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First of All – Men


Somehow I came to possess a series of booklets that were produced by the public relations department at General Motors between 1939 and 1941.  Most of them provide education on various aspects of an automobile’s workings.  They are boldly optimistic and beautifully illustrated.

I tried to determine the purpose of their creation, but came up short.  One possibility is the booklets were sent to Ford owners to convince them to buy GM, a practice common to the car company during this time period.  But their tone is more informative than persuasive.  Another possibility is they were prepared for distribution during the 1939 New York World’s Fair.  

That year, GM sponsored an exhibit called Futurama.  People waited in line for hours to experience it.  Visitors were moved through a vision of the future while a narrator relayed what could be expected in coming years.  The pamphlet I have from the same year, titled To New Horizons, has the same oracle tone.  But in all that GM could see, the company could not envision a future where more women would participate in science, technology, engineering and mathematics.  ”The only secret of successful research is men,” the pamphlet claims.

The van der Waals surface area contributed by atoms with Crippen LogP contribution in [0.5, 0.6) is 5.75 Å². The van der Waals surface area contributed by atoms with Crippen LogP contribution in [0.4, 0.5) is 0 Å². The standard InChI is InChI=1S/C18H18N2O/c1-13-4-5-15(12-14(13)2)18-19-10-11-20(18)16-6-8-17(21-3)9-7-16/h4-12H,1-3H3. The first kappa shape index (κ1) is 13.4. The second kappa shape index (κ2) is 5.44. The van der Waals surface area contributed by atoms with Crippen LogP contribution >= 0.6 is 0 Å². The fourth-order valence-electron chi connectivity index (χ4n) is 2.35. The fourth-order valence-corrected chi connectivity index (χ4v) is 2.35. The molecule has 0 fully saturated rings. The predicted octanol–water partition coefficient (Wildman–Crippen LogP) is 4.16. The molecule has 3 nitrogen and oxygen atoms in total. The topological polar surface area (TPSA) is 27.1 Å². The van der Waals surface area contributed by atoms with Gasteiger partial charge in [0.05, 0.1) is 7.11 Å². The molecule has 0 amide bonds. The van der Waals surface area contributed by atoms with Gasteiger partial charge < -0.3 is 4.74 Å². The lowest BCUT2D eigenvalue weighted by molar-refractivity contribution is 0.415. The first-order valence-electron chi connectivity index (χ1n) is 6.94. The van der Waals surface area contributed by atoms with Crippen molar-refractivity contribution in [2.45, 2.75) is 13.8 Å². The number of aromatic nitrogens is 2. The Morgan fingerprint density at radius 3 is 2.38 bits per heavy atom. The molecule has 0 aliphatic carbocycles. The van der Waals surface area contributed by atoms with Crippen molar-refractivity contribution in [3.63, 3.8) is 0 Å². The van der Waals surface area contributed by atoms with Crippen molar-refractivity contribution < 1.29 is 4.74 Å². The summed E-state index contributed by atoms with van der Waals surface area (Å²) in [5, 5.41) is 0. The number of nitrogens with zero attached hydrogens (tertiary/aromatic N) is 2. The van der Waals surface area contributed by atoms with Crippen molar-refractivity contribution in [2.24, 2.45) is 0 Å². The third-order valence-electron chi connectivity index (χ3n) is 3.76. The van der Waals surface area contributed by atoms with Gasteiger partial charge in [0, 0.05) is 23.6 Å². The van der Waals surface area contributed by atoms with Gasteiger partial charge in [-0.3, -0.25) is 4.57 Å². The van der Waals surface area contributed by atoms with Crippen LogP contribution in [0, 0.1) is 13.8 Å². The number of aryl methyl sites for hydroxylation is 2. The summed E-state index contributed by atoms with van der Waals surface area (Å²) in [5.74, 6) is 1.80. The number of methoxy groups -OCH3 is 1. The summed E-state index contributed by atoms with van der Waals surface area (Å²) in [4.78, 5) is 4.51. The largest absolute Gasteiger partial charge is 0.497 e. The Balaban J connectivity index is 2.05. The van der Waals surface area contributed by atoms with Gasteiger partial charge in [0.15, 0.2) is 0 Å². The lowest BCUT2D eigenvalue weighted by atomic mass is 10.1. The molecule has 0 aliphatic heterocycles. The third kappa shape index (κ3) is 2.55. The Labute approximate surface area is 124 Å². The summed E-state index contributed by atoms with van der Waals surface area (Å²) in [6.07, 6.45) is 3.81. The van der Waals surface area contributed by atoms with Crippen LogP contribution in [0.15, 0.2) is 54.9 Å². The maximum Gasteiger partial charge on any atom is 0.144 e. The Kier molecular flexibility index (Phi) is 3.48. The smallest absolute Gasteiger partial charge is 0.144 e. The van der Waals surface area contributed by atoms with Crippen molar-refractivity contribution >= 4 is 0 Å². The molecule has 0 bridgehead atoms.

My first thought when I read this was, I am glad I don’t live in 1939.  Then I remembered a recent study.

The Organization for Economic Cooperation and Development tested 470,000 students in 65 developed nations.  In the majority of countries 15 year old girls earned higher scores on a science exam than boys.  The United States was not among them.  The US came in 62nd place, only in Liechtenstein and Columbia do girls score worse than boys in science than they do in the US.  In a New York Times report of the study an OECD representative states, “Different countries offer different incentives for learning math and science.” What social incentive do we offer American girls?

Last month I was talking to my neighbor’s 10 year old daughter on the way home from the bus.  I asked her if she was planning to participate in an after school math program with my son.  She replied, “No, girls don’t do that kind of thing.”

Now, I know for a fact that girls do and that many of those girls are her friends.  So it really threw me to hear her say that.  Where had she picked up this line of thinking?  

My neighbor’s kid is smart and funny, the type who seems to have the confidence and ability to do anything.  She is stuck in a cul-de-sac filled with boys.  When the weather is warm, and all the kids are forced outside to play, I look out the window and smile as she organizes a “campfire” with spare wood and folding chairs, jumps on a pogo stick while playing the violin, or rides down a steep driveway on a skateboard topped with a boogie board.  She never seemed to be the kind of kid who would proclaim there is anything girls don’t do.

Her parents are both engineers.  Her mom is an electrical engineer who works a few hours a day from home while the kids are at school.  Math is a priority in her household; her mom creates practice exams before every test.  When the third grade was studying electricity she happily relayed to the class what her mom had taught her about energy flowing through a circuit.  This is the child whose reflex is to tell me, girls don’t do math?